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5 Take Away points from Droidcon 2016

Droidcon is a global developer conference series focusing on the best of Android, supporting the Android platform and creating a strong network for developers and startups. Droidcon covers all aspects of the Android ecosystem from mobile devices, to TV, to cars, to gaming, and so much more.

The idea behind the droidcon conferences is to support the Android platform and create a global network for developers and companies. The platform offers high-class talks from leaders from different parts of the ecosystem, including core development, embedded solutions, augmented reality, business solutions and games.

The speakers of the conference were some of the leaders from Android space, Yigit Boyar- Google Express, Dario Laverde- HTC, Jenny Yuen- Software Engineering Manager – Android at Facebook, Evelio Tarazona Caceres- Lyft, Israel Ferrer Camacho- Twitter, Christina Lee- Hightlights, Huyen Tue Dao- Trello and many others, who spoke about Android Development and the future of Android.

The 5 take away points from this conference were:

  1. Application Architecture:
    An application architecture describes the behavior of applications used in a business, focused on how they interact with each other and with users. It is focused on the data consumed and produced by applications rather than their internal structure.Yigit Boyar explained the need and necessity of Application architecture in developing mobile applications that can work offline as well. Mobile networks are unreliable and if the application does not account for it, your user suffers from the worst user experience, which would in return affect your application; this motivates developers to design an application that can work offline and improve user experience with better architectural decisions from online behavior.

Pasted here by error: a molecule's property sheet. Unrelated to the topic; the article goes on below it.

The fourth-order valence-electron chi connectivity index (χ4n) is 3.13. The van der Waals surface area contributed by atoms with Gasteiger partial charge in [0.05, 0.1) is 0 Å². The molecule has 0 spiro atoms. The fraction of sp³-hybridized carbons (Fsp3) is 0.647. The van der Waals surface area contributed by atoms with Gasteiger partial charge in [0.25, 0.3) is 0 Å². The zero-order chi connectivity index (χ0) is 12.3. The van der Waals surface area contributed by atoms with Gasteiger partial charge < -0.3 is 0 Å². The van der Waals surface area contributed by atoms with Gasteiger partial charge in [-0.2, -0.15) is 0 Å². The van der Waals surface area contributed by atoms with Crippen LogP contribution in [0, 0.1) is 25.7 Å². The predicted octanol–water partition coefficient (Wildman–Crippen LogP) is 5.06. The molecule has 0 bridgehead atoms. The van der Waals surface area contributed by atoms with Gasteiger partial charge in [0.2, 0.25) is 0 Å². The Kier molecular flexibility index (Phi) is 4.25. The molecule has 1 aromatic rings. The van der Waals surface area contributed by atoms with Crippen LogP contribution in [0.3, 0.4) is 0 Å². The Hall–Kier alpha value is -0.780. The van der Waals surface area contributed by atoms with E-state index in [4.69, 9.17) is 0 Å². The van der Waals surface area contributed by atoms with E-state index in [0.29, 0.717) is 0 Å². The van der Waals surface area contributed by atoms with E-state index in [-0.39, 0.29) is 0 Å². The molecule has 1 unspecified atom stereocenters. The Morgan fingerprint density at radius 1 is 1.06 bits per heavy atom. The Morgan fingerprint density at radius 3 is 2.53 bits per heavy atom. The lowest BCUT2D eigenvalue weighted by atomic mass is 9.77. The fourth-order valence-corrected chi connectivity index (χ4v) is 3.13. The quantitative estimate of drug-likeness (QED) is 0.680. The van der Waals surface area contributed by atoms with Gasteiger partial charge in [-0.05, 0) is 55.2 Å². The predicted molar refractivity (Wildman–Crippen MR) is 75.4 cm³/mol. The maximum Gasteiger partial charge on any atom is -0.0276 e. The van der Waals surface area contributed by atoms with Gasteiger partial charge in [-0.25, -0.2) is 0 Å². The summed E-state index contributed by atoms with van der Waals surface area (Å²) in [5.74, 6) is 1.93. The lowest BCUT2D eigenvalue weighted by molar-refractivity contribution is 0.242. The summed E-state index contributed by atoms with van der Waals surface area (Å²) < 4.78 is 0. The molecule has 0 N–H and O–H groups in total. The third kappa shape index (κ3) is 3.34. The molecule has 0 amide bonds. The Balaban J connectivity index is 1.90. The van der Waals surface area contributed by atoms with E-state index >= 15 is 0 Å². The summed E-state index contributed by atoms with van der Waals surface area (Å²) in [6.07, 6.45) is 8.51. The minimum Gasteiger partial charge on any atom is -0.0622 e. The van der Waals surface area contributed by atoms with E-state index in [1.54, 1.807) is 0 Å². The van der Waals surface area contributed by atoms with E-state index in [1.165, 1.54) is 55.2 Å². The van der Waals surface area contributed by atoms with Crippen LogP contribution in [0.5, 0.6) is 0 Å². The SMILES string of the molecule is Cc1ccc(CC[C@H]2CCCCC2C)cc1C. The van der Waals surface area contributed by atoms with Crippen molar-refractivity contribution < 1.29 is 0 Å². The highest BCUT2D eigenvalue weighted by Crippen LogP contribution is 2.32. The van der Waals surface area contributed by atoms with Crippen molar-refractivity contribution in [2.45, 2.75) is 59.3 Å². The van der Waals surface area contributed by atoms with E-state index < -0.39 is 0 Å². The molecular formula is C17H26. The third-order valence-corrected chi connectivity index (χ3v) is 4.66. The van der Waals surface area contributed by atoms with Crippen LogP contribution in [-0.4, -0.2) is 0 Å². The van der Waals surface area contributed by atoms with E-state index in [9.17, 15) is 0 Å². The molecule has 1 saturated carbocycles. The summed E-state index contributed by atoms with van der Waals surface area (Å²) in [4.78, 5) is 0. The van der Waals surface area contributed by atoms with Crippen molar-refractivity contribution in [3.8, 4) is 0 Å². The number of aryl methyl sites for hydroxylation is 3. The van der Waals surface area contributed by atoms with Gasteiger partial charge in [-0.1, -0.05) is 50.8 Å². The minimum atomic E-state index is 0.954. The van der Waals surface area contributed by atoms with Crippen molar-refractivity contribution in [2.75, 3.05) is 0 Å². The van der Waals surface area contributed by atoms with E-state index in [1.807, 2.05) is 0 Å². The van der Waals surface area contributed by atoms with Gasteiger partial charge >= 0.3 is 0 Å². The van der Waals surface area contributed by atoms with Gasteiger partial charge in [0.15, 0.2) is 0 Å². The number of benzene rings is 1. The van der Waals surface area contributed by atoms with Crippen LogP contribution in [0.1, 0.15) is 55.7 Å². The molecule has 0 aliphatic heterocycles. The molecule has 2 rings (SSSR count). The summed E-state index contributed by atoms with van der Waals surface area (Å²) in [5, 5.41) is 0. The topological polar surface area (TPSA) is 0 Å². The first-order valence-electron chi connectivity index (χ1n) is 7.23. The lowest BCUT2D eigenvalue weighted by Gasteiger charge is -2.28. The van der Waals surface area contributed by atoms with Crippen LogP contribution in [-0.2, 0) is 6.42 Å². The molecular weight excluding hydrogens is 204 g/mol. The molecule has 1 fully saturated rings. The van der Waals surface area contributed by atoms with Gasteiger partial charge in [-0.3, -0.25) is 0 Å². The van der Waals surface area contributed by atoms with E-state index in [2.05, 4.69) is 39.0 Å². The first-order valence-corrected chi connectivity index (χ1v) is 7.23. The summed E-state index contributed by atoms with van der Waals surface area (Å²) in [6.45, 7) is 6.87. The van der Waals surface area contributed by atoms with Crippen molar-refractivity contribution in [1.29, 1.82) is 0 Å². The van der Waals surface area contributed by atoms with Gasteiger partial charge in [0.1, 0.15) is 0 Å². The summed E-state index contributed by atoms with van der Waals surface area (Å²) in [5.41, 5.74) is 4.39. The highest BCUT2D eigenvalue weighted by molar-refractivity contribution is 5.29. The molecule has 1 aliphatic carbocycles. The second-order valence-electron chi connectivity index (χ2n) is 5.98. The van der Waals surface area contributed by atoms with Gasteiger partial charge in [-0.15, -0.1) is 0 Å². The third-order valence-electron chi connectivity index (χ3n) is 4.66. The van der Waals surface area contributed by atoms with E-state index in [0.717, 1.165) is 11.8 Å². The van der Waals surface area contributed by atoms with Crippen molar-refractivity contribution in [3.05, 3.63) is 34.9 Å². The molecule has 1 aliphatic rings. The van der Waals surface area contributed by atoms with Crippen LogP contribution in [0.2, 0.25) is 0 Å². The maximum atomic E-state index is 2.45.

1. Auto Profiling Apps on Every Build:
    Evelio Tarazona Caceres of Lyft highlighted, not only Architecture alone, but performance also is always a concern when working with resource constrained environments like Android. In addition to that, developers also have to deal with another limited resource: time. It is quite common that adding new features or fixing bugs is way more relevant than ensuring the application works smoothly. Just measuring the performance of certain view takes a good amount of time, so why not automate it?“At Lyft we found that gathering data with every continuous integration build would help us to not only detect regressions but also to ensure a smooth ride for all our users.”, He added.

  1. Borrowing The Best of the Web to Make Native Better:
    Christina Lee while addressing conference, said, “The fast iteration of the web has yielded several very promising paradigms to mitigate problems by thoughtfully separating concerns.” She spoke about how they are exploring ways to borrow principles from React, Flux, Redux and Cycle. JS to bring the best of web data flow management to Android Applications. She provided an overview of the relevant principles, including samples from apps in production.
  1. Fluid Gesture: